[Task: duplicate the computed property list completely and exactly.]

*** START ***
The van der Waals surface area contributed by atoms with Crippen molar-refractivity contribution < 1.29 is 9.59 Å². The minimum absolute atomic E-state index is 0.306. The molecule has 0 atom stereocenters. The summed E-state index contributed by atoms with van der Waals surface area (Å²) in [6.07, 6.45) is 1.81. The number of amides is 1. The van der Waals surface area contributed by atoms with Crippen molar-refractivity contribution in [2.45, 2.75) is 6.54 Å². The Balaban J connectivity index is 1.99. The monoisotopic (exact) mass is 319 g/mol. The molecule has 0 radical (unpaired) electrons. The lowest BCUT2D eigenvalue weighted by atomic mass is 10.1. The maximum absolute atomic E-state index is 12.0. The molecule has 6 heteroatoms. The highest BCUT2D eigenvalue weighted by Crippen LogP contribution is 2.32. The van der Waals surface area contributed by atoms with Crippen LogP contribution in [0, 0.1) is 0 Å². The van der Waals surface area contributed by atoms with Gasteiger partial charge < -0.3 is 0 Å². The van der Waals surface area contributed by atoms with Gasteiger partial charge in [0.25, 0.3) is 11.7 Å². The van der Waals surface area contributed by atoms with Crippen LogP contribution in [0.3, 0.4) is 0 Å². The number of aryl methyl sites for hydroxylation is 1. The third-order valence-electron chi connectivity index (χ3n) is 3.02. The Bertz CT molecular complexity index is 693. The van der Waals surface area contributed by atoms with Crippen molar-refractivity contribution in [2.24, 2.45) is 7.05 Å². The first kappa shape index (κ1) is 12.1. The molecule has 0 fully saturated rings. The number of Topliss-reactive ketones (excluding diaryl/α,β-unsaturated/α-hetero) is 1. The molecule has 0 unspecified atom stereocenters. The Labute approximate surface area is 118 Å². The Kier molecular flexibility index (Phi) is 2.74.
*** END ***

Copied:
The van der Waals surface area contributed by atoms with Crippen molar-refractivity contribution < 1.29 is 9.59 Å². The minimum absolute atomic E-state index is 0.306. The molecule has 0 atom stereocenters. The summed E-state index contributed by atoms with van der Waals surface area (Å²) in [6.07, 6.45) is 1.81. The number of amides is 1. The van der Waals surface area contributed by atoms with Crippen molar-refractivity contribution in [2.45, 2.75) is 6.54 Å². The Balaban J connectivity index is 1.99. The monoisotopic (exact) mass is 319 g/mol. The molecule has 0 radical (unpaired) electrons. The lowest BCUT2D eigenvalue weighted by atomic mass is 10.1. The maximum absolute atomic E-state index is 12.0. The molecule has 6 heteroatoms. The highest BCUT2D eigenvalue weighted by Crippen LogP contribution is 2.32. The van der Waals surface area contributed by atoms with Crippen LogP contribution in [0, 0.1) is 0 Å². The van der Waals surface area contributed by atoms with Gasteiger partial charge < -0.3 is 0 Å². The van der Waals surface area contributed by atoms with Gasteiger partial charge in [0.25, 0.3) is 11.7 Å². The van der Waals surface area contributed by atoms with Crippen LogP contribution in [0.3, 0.4) is 0 Å². The number of aryl methyl sites for hydroxylation is 1. The third-order valence-electron chi connectivity index (χ3n) is 3.02. The Bertz CT molecular complexity index is 693. The van der Waals surface area contributed by atoms with Crippen molar-refractivity contribution in [2.24, 2.45) is 7.05 Å². The first kappa shape index (κ1) is 12.1. The molecule has 0 fully saturated rings. The number of Topliss-reactive ketones (excluding diaryl/α,β-unsaturated/α-hetero) is 1. The molecule has 0 unspecified atom stereocenters. The Labute approximate surface area is 118 Å². The Kier molecular flexibility index (Phi) is 2.74.